For my birthday late last year, No (my SO or OH or BH or however one calls their partner on blogs these days) aimed high and hit the nail on the head with the gift of a 12-month book subscription from the amazing The Willoughby Book Club. This means that during the first week of every month during the next year I will receive a book, hand-picked and tailored to my tastes by the book club experts.
This month I received my first parcel (yes, they deliver overseas, an important detail when following UK trends but living in Switzerland), with a lovely message from my SOBH, all wrapped up in purple paper like they knew me already. In it was “Ethan Frome & Other Stories” by Edith Wharton (Arcutrus, 2011).
Bear in mind this is a short story, which explains the length of my review – come back next month for the review of the next book (which may or may not be any longer, we shall see!).
In the bleak winter setting of aptly-named Starkfield, a tragedy has unfolded behind closed doors. The narrator relays a story he has pieced together from asking around the village. Ethan Frome, a reserved and broken-looking fifty-something piques the reader’s curiosity and his story is is as dramatic as it is short. He was dealt a hard hand in life from the time of his parents’ decline in health. His unhappy marriage to a taciturn yet provocative woman limits his youthful aspirations to happiness, learning and change. This is where young Mattie Silver comes in.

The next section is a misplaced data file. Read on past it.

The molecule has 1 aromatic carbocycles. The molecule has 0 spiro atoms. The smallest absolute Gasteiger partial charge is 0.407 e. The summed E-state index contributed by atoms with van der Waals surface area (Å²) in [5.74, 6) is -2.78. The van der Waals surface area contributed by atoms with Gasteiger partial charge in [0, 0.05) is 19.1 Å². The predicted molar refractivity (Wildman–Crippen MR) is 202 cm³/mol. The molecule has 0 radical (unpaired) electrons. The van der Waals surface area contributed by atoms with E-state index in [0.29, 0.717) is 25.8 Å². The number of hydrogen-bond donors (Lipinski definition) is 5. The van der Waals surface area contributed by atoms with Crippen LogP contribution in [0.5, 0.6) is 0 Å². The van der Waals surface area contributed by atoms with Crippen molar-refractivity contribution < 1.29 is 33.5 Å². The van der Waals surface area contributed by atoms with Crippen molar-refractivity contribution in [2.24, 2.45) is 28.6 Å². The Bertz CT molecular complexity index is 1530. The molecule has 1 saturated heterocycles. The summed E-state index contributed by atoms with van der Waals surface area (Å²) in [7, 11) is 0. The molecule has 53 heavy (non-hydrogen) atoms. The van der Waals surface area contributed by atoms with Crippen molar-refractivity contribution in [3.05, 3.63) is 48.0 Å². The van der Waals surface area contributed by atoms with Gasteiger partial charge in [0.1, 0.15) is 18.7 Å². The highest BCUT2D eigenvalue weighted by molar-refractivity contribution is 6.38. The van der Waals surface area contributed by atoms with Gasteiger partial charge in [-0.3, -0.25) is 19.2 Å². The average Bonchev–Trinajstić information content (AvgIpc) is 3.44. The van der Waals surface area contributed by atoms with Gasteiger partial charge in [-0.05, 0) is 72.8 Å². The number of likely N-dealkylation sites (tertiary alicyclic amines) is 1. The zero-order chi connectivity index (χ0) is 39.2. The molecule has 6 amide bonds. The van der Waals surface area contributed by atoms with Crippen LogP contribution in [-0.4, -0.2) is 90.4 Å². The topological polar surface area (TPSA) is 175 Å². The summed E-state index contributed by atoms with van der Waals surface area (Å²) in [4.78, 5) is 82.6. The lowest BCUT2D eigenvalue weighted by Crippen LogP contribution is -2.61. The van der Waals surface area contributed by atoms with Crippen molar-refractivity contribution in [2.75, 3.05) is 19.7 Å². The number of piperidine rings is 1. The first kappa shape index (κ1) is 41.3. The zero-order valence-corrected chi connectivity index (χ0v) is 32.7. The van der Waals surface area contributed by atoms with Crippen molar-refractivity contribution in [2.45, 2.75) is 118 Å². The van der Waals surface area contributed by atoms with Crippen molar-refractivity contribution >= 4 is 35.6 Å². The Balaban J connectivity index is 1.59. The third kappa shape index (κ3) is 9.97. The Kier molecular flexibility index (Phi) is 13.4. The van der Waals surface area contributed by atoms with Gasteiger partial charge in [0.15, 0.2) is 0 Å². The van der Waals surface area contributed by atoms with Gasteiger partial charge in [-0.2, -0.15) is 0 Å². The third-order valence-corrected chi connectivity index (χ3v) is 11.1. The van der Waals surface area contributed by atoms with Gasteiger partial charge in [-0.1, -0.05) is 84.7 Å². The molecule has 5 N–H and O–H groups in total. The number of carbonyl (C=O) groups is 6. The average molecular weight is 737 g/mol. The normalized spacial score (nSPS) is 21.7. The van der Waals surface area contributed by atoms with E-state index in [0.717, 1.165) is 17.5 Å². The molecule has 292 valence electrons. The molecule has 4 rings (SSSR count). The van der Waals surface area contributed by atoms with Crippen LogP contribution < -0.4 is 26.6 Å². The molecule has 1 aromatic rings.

I love the setting! Reading this in January, in the midst of post-festivity blues and in my cosy reading nook, I found the perfect place to escape to – Starkfield. The forbidden love storyline is one that always appeals to me and this is no different. Though nothing is explicit, the tension created is poignant. You almost wish this was a full-blown novel instead of a short story, but I think the length of the text mirrors the narrative – short and bleak.
Who’s it for?
Lovers of stories of heartbreak – I would say this provides lovers of Jane Eyre or Wuthering Heights with a booster shot of hopelessness. Yeah. Sorry. But some of us love it…
This is as much as I’ll say about this book. I don’t think it would benefit from an in-depth character analysis or anything of the sort. Sometimes you just read to feel things from the words, without reading in between the lines. This is a perfect example of such a story.